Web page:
BETHESDA, Md. – President Bush on Wednesday hailed the downward trend in cancer deaths in the United States, a signal that medicine is making strides in the battling a disease that kills nearly 1,500 Americans a day.
"This is the second consecutive year there was a drop in the number of cancer deaths in the United States," Bush said at the National Institutes of Health Laboratories. "And the drop this year was the steepest ever recorded."
Bush, who participated in a round-table discussion of advances in cancer prevention, also urged Congress to pass legislation to protect the privacy of a person's genetic information — which can reveal a person's predisposition to disease. Employers or insurance companies, for instance, would not be able to use such information against individuals and their offspring.
"If a person is willing to share his or her genetic information, it is important that that information not be exploited in improper ways, and Congress can pass good legislation to prevent that from happening," Bush said. "In other words, we want medical research to go forward without an individual fearing of personal discrimination."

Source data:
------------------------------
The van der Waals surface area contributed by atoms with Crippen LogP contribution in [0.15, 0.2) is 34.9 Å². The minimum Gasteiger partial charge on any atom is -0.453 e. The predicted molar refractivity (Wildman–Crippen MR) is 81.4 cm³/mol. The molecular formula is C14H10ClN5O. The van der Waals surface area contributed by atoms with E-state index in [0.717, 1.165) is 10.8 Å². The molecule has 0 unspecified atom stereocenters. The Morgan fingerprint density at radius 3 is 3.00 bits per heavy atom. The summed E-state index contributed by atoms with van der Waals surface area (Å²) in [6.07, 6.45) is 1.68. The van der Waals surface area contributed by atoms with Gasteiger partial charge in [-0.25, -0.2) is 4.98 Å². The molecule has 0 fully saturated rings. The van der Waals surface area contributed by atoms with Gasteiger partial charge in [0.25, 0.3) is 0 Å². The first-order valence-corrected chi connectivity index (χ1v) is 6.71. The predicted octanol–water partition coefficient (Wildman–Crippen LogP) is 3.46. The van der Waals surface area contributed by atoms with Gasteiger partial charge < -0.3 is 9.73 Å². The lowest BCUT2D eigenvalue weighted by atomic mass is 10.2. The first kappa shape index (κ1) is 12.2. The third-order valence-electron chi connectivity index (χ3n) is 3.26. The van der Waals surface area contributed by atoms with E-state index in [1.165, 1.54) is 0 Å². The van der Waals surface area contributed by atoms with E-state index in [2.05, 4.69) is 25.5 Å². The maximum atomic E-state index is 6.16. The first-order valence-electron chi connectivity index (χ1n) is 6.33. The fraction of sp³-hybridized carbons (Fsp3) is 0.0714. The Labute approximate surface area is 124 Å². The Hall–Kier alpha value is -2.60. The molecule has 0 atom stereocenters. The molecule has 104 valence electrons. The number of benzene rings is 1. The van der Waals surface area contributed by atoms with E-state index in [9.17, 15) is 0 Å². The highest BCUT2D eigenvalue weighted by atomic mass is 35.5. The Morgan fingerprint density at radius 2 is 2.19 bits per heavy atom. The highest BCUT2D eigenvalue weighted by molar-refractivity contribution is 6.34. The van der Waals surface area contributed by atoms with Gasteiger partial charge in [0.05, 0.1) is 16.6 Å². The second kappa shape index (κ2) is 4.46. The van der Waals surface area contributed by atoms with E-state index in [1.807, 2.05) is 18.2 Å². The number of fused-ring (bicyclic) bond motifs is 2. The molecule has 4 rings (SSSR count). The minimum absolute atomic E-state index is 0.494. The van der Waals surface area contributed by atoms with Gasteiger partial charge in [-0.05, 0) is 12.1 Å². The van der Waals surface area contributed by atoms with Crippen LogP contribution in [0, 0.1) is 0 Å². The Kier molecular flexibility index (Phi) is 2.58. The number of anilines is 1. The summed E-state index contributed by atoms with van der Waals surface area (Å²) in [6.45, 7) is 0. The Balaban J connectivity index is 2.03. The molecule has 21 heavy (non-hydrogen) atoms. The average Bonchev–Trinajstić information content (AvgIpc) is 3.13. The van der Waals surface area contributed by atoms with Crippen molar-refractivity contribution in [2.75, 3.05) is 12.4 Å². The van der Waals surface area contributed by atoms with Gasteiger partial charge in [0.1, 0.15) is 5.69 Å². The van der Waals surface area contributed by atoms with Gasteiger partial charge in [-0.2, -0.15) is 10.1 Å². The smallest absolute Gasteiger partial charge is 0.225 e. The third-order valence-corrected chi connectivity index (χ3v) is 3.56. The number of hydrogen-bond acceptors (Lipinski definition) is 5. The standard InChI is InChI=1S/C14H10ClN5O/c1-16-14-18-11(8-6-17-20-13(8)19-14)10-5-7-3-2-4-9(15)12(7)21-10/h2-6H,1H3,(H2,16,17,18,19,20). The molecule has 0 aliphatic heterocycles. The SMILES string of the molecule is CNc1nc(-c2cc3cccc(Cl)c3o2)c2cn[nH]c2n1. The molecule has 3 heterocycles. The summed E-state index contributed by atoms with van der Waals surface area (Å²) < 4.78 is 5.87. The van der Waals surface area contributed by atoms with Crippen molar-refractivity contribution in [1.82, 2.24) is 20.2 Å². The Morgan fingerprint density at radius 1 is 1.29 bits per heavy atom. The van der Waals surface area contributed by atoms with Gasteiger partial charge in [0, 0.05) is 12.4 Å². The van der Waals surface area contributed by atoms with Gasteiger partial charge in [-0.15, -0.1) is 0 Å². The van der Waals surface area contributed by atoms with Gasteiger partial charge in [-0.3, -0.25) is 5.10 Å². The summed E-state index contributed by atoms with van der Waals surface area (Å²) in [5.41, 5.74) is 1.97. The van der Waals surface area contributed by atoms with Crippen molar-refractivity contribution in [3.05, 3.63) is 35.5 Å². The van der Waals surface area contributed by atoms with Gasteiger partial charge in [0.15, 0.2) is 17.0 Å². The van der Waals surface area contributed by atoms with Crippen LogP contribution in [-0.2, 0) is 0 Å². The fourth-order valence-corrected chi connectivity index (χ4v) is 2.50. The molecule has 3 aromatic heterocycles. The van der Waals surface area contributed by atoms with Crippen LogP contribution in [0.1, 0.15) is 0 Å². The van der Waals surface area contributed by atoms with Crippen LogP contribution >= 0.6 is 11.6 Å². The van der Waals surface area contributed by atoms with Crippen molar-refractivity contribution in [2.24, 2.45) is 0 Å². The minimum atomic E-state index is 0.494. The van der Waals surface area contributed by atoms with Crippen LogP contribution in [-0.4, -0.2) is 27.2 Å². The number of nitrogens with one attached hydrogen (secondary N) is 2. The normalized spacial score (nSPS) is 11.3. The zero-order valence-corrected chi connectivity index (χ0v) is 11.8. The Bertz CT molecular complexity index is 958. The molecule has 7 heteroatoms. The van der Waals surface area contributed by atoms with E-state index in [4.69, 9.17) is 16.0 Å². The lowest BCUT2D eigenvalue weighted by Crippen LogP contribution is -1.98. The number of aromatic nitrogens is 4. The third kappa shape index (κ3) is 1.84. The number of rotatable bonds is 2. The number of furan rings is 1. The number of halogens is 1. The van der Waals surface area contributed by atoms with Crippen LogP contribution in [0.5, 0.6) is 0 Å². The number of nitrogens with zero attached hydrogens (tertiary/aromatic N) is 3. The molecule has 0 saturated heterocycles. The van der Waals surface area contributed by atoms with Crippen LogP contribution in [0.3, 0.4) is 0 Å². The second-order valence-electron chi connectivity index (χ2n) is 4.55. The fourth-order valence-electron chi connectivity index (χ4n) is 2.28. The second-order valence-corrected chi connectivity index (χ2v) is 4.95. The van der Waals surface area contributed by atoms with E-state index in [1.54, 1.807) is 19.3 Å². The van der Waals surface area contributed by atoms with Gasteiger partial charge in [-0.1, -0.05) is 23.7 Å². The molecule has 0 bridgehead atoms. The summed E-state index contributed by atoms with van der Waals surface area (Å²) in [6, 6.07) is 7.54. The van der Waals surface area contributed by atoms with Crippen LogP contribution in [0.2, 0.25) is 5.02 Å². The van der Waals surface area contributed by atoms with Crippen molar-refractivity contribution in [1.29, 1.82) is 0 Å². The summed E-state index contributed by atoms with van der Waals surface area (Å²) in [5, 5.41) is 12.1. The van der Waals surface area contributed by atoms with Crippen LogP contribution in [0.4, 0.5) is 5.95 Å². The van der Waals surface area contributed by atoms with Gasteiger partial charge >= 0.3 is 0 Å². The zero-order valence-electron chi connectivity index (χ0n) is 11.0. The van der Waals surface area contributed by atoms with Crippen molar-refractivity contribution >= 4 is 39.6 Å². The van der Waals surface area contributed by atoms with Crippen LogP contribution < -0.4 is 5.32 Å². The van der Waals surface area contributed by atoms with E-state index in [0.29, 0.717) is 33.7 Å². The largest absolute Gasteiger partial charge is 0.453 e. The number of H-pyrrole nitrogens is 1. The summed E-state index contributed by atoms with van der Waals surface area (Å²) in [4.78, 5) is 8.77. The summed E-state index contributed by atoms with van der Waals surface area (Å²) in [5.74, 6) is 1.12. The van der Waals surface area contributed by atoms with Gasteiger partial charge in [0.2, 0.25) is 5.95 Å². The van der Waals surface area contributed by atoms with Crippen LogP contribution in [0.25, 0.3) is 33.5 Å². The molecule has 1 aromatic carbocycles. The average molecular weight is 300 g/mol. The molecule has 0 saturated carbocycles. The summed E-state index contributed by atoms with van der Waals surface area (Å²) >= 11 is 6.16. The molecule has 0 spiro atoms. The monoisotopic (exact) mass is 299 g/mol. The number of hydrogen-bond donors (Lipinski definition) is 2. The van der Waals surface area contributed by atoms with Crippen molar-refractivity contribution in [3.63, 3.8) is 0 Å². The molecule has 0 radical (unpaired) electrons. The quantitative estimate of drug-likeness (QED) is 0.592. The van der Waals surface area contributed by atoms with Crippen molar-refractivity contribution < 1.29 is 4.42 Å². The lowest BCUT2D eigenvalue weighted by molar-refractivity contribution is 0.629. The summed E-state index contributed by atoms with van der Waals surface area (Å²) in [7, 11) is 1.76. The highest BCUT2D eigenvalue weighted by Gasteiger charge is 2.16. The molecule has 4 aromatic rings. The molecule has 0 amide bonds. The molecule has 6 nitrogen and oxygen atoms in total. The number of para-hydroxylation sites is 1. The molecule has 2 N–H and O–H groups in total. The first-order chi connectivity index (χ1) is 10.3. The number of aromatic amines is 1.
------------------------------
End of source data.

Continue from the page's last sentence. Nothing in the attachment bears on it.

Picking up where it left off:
The president's visit to the institute coincided with the release of an American Cancer Society report showing cancer deaths dropped to 553,888 in 2004 — down from 556,902 in 2003 and 557,271 in 2002.
After a decline of 369 deaths from 2002 to 2003, the decrease from 2003 to 2004 was 3,014 — or more than eight times greater, according to a review of U.S. death certificates by the National Center for Health Statistics. The drop from 2002 to 2003 was the first annual decrease in total cancer deaths since 1930.
Experts attribute the success to declines in smoking and to earlier detection and more effective treatment of tumors. Those have caused a fall in the death rates for breast, prostate and colorectal cancer — three of the most common cancers. The lung cancer death rate in men has also been falling, but the female rate has reached a plateau.
Before the round-table, Bush visited a urological oncology laboratory run by the National Cancer Institute. He peered into a microscope at slides of kidney cancer cells and looked at family trees to show how the gene identified with the disease moves through generations.